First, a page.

A CNN poll showed Rep. Paul Ryan winning the debate within the margin of error. A CBS News poll of uncommitted voters reported that 50 percent thought Biden won; 31 percent thought Ryan won; and 19 percent judged the debate a tie. But I believe that after days of Biden's mugging saturates the media, the chattering class will understand that this was a bad night for the Obama re-election campaign.
Americans are going to start asking themselves whether Biden is the guy they want to be a heartbeat away from staring down Russian President Vladimir Putin or Egyptian President Mohammed Morsi.
For his part, Ryan signaled what I think Mitt Romney will use as a big selling point during Tuesday's presidential debate: President Barack Obama cannot work with others.
Democrats have tried to paint Ryan as an ideologue who cannot and will not cut deals, but Thursday night, Ryan was the voice of comity and reason. Here was the Ryan who fought hard for spending cuts and entitlement reforms but also voted to raise the debt ceiling in 2011.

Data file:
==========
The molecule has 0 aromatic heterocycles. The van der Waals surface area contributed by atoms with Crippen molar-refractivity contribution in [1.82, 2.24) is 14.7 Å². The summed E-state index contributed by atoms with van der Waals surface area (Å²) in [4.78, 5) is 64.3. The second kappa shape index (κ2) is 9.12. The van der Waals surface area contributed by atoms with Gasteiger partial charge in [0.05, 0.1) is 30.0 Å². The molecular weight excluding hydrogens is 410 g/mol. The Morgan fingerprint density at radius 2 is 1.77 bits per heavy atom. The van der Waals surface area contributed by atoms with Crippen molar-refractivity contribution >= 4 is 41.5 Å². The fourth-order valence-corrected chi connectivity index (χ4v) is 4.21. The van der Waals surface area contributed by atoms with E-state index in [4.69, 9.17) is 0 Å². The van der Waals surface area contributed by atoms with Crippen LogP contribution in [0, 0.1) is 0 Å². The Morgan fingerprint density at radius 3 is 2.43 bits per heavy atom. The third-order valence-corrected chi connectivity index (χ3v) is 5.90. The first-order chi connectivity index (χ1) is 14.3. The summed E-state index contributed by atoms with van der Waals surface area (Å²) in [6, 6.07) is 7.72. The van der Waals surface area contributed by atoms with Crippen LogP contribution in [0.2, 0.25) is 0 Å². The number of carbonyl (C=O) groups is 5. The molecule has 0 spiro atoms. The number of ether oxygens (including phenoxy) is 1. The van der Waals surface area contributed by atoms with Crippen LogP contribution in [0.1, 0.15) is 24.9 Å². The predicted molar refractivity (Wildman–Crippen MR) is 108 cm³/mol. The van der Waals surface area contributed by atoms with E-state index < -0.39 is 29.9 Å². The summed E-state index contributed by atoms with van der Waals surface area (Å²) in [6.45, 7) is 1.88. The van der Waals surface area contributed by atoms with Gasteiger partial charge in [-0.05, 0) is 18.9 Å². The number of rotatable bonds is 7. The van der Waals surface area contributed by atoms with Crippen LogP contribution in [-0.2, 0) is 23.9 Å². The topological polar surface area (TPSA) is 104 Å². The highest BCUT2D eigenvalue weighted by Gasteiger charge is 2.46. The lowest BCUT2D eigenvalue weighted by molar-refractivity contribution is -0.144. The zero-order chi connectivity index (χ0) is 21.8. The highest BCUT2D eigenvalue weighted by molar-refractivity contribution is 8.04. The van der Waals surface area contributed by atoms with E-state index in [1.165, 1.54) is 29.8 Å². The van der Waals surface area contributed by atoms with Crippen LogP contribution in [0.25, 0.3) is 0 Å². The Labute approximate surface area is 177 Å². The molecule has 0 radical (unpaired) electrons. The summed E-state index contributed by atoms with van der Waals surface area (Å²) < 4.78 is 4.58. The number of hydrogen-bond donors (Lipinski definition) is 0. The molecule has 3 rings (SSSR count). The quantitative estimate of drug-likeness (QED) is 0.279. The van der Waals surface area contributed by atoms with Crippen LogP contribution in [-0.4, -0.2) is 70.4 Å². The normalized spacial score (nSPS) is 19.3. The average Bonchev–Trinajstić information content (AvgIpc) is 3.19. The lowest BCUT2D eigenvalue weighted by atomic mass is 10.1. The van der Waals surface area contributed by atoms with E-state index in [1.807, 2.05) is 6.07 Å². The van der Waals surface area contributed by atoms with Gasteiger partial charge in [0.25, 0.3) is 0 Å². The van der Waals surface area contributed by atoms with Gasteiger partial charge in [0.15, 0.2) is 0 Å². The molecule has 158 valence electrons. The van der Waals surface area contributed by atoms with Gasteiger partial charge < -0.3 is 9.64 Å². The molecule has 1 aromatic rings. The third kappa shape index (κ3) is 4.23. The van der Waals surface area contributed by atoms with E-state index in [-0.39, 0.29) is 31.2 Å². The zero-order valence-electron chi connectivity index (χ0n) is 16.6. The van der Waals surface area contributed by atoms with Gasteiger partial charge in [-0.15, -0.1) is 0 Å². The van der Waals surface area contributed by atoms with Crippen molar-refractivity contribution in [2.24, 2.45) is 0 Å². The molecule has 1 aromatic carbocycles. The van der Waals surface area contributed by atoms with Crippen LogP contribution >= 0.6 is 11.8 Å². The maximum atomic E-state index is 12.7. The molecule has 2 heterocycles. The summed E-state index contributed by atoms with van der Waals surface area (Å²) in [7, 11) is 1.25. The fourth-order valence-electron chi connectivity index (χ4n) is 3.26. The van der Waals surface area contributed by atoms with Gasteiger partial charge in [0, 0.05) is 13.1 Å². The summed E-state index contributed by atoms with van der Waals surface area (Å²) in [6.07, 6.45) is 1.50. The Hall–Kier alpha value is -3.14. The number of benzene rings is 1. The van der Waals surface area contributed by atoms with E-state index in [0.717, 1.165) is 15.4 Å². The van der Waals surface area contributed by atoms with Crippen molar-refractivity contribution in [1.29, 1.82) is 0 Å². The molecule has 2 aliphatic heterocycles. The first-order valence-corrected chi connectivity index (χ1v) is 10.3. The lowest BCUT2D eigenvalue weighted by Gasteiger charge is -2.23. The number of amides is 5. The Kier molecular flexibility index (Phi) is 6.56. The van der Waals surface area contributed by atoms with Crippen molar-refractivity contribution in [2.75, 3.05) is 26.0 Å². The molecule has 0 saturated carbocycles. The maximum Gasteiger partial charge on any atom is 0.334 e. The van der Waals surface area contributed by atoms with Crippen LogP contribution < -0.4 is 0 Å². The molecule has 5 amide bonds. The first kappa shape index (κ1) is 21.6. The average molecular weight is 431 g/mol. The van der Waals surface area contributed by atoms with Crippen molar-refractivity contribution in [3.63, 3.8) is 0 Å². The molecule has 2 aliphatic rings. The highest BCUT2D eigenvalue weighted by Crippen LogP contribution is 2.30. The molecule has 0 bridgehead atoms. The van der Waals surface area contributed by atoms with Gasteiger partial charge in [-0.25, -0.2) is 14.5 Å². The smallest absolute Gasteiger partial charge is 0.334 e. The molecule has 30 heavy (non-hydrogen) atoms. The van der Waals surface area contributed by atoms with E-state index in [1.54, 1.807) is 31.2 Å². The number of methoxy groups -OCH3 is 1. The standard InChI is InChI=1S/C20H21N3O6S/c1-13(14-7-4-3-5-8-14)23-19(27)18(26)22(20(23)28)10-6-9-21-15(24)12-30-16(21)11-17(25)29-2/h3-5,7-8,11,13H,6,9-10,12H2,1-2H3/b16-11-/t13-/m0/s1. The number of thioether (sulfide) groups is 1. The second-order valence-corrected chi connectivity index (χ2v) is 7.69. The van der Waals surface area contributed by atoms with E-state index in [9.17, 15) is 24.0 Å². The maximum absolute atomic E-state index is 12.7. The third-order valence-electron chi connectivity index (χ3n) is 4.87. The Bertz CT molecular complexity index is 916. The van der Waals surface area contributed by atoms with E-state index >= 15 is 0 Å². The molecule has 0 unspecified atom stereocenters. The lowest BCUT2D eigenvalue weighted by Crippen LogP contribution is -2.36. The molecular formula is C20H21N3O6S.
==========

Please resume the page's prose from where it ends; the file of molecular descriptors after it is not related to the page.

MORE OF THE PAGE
When Romney was governor of Massachusetts, Ryan argued, he succeeded where Obama has failed. He didn't "demonize" the overwhelmingly Democratic Legislature. "He didn't demagogue them." Romney worked across the aisle, found common ground and balanced the state budget.
Of course, Romney (SET ITAL) had (END ITAL) to work with Democrats. They owned the State House. Obama, on the other hand, entered office with large Democratic majorities in the House and Senate. "Let's not forget that they came in with one-party control," Ryan reminded voters at the debate.
This left Obama with a choice: reach across the aisle because someday your majority may not hold or freeze out the other party Chicago-style. As Bob Woodward reported in his latest book, "The Price of Politics," Obama's first chief of staff, Rahm Emanuel, advocated the latter approach -- best described, starting with an expletive, as rolling the other side because you can.
That arrogant attitude led to excesses -- unfunded pork barrel spending, huge deficits and a one-party health care measure -- that invited a voter backlash. In November 2010, voters flipped 63 House seats and six Senate seats to the GOP.